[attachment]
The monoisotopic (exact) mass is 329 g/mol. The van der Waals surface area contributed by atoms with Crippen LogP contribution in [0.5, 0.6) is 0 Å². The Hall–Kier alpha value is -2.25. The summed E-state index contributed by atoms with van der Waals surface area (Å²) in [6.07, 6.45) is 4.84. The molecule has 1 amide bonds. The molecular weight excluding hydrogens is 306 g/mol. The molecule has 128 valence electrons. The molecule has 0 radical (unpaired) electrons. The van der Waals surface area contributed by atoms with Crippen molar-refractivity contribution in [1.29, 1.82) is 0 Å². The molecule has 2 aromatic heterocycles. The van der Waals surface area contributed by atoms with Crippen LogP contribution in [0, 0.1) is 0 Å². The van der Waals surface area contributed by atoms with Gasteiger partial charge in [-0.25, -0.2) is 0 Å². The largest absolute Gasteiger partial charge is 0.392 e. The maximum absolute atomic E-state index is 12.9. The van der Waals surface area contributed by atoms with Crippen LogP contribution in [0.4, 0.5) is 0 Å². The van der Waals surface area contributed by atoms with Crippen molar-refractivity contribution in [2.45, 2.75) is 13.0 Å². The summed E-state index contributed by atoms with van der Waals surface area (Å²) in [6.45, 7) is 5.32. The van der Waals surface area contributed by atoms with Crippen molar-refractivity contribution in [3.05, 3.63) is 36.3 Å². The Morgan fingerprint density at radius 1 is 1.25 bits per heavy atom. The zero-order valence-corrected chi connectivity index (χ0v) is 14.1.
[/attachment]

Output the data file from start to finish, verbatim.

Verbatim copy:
The monoisotopic (exact) mass is 329 g/mol. The van der Waals surface area contributed by atoms with Crippen LogP contribution in [0.5, 0.6) is 0 Å². The Hall–Kier alpha value is -2.25. The summed E-state index contributed by atoms with van der Waals surface area (Å²) in [6.07, 6.45) is 4.84. The molecule has 1 amide bonds. The molecular weight excluding hydrogens is 306 g/mol. The molecule has 128 valence electrons. The molecule has 0 radical (unpaired) electrons. The van der Waals surface area contributed by atoms with Crippen molar-refractivity contribution in [1.29, 1.82) is 0 Å². The molecule has 2 aromatic heterocycles. The van der Waals surface area contributed by atoms with Crippen LogP contribution in [0, 0.1) is 0 Å². The van der Waals surface area contributed by atoms with Gasteiger partial charge in [-0.25, -0.2) is 0 Å². The largest absolute Gasteiger partial charge is 0.392 e. The maximum absolute atomic E-state index is 12.9. The van der Waals surface area contributed by atoms with Crippen LogP contribution in [0.4, 0.5) is 0 Å². The van der Waals surface area contributed by atoms with Crippen molar-refractivity contribution in [2.45, 2.75) is 13.0 Å². The summed E-state index contributed by atoms with van der Waals surface area (Å²) in [6.45, 7) is 5.32. The van der Waals surface area contributed by atoms with Crippen molar-refractivity contribution in [3.05, 3.63) is 36.3 Å². The Morgan fingerprint density at radius 1 is 1.25 bits per heavy atom. The zero-order valence-corrected chi connectivity index (χ0v) is 14.1.